If you go
What: Fast to Fight Hunger and Bollywood Movie Night
When: Thursday, 6:30 p.m.
Where: Benson, Room 180
Cost: Free, donations accepted
University of Colorado senior Rasheed Lawal hasn't had much to eat for the last month.
Despite the many offerings by co-workers and students on campus, Lawal has refrained from eating or drinking anything during sunlight hours since Aug. 11, the beginning of Ramadan.
"It's about self-restraint and sacrificing for a greater good," said Lawal, president of CU's Muslim Student Association. "It's difficult sometimes, but that's what it's about: Giving up something I'm accustomed to for God."
Like Lawal, Muslims across the world, including several CU students, will continue to fast between sunrise and sunset until the end of the month-long celebration on Sept. 9.
In honor of the holiday, CU's Muslim Student Association and South Asian Student Association are inviting fellow Buffs to join them for a fundraiser Thursday. The first "Fast to Fight Hunger" event will raise money for the Boulder Shelter for the Homeless and Voices of the Civil Society, a nonprofit aiding disaster relief in Pakistan.
"At the end of Ramadan a lot of our families donate a percentage of our income to a charity," Lawal said. "This is our way of giving back to our community, both locally and across the world."
Organizers are suggesting that students skip one meal Thursday and donate the money they would have spent. The group will have a booth set up by the University Memorial Center fountains from 11 a.m. to 2 p.m. for donations.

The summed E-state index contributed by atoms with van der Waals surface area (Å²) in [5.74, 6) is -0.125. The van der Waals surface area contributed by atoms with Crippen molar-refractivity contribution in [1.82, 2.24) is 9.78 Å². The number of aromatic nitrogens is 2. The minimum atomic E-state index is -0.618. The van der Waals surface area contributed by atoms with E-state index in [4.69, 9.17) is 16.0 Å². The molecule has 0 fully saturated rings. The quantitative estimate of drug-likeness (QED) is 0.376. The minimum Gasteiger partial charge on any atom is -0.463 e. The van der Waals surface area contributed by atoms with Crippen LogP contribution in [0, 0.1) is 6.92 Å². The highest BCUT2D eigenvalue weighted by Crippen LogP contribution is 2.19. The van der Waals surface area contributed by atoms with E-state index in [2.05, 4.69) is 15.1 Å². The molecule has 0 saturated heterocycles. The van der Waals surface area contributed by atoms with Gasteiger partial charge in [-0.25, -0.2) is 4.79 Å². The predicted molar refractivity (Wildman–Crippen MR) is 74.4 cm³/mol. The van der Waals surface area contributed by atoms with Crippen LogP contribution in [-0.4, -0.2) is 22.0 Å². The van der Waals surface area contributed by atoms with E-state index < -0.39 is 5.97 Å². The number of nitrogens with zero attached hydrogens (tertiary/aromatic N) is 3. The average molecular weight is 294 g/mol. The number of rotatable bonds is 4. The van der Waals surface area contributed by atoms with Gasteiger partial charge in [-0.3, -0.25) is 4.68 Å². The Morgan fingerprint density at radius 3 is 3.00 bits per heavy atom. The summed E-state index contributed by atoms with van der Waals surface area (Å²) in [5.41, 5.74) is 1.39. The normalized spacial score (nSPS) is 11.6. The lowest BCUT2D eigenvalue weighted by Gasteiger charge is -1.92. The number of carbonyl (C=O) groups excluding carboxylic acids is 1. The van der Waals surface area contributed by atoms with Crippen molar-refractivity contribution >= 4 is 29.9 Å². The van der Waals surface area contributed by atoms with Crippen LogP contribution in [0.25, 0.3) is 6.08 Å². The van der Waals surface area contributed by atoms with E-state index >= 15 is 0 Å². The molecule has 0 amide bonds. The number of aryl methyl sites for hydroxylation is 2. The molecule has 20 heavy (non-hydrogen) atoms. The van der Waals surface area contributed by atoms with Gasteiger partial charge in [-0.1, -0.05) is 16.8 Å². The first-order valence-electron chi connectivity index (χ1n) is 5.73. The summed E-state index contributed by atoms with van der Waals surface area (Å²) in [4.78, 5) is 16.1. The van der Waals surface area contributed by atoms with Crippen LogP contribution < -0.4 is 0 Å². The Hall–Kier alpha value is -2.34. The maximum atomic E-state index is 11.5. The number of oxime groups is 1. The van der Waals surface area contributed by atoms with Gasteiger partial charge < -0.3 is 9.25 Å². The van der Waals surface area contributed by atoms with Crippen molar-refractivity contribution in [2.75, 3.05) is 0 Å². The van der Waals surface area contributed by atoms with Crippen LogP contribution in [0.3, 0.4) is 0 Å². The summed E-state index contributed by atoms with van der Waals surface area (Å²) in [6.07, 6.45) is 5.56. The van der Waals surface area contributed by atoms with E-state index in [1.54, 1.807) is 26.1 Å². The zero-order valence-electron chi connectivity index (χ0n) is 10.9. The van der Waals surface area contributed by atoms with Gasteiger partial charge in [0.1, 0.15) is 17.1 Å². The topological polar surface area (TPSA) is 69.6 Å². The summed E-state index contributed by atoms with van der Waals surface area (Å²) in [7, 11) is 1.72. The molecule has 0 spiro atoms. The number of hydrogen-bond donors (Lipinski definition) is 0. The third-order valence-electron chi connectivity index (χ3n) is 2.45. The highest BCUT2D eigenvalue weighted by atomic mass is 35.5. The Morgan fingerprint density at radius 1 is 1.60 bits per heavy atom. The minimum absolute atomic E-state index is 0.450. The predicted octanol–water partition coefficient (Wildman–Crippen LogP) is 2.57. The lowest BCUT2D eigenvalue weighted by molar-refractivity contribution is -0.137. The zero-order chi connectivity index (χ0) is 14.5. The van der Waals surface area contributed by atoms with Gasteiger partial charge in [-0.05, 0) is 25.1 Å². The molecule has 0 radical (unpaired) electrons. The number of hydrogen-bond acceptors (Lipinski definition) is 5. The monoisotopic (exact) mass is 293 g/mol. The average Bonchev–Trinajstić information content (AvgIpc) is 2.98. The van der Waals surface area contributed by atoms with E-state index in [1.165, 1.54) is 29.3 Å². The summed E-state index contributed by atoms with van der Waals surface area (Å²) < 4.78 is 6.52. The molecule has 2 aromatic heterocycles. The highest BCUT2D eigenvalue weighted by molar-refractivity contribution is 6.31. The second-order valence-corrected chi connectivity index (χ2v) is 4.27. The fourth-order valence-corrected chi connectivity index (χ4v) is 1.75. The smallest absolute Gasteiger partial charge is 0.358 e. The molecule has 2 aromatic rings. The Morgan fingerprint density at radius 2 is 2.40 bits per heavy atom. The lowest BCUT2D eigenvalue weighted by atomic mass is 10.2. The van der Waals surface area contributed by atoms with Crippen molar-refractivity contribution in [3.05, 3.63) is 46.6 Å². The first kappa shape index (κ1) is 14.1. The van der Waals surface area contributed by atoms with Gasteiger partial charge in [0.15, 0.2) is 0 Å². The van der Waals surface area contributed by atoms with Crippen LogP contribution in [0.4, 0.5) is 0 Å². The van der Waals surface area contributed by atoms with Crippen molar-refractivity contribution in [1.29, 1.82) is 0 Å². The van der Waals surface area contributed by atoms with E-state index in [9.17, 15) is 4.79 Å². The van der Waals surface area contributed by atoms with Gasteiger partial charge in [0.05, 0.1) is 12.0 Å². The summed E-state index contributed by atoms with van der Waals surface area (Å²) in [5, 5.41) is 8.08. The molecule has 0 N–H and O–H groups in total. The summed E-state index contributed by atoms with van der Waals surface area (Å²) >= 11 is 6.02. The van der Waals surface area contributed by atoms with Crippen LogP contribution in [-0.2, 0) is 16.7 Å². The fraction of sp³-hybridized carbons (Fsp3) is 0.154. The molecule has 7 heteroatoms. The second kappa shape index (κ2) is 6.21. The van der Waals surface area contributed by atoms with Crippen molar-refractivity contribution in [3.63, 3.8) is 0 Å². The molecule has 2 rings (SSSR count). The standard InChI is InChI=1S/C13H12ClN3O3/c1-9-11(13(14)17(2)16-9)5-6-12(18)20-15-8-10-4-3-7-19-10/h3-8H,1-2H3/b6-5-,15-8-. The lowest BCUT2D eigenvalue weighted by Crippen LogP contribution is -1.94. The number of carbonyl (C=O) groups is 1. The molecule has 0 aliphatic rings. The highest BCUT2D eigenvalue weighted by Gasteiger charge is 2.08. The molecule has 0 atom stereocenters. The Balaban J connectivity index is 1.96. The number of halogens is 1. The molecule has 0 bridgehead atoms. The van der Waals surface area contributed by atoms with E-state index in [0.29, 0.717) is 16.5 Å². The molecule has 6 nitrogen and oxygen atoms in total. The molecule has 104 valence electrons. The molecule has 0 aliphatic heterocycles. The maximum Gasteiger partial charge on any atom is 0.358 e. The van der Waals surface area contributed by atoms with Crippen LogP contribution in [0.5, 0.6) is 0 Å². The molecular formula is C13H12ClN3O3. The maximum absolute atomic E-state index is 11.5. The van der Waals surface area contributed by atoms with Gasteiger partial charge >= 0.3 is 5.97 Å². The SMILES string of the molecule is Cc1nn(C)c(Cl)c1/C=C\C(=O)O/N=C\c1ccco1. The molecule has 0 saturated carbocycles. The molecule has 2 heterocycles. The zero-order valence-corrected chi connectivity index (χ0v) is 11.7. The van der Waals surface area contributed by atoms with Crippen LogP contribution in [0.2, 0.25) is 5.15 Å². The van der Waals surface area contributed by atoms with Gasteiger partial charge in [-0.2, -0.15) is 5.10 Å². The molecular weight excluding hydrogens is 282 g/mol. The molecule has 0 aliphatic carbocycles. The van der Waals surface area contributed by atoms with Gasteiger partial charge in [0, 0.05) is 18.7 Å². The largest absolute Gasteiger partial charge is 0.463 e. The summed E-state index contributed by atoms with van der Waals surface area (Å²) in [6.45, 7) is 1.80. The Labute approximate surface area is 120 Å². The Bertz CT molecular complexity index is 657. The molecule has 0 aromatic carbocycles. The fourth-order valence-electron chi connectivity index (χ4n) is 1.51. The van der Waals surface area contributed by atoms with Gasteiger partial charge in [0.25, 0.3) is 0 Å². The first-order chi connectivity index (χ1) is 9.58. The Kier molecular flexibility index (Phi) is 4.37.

Members are encouraging students of all faiths to participate.
"Good is good," Lawal said. "It doesn't have anything to do with our faith. It's just about giving back and doing something good, and I think everyone can get behind that."
Thursday night's fundraiser will begin with a screening of the Bollywood film "3 Idiots," but organizers expect the breaking-of-fast dinner, which starts at 7:30 p.m., will be the main attraction.
"I've been on campus for a while now, and free food is the best way to get students interested in an event," said CU senior Amana Malik, a member of the Muslim Student Association. "Free food is the No. 1 draw for students."
The Shish Kabob Grill and Tandoori Grill in Boulder will donate food for the feast, but students are still looking for local restaurants to participate. For more information, e-mail email@example.com.
Whether it's the free food, the fundraising or social aspects of the event that bring students together, organizers said they're excited to help students explore different cultures.
"A lot of students know it's Ramadan," Lawal said. "They know we're fasting, but most don't know why. This is our chance to explain what we are doing and who we are to other students."
Members said they also hope to change some of the misconceptions that students have of their religion and their culture.
Ramadan is a time of reflection to help Muslims realize their place in life, Lawal said. It is often a time of realization when many find contentment in being better off than some and yet worse off than others. It is something to be thankful for and a humbling experience for most, he said.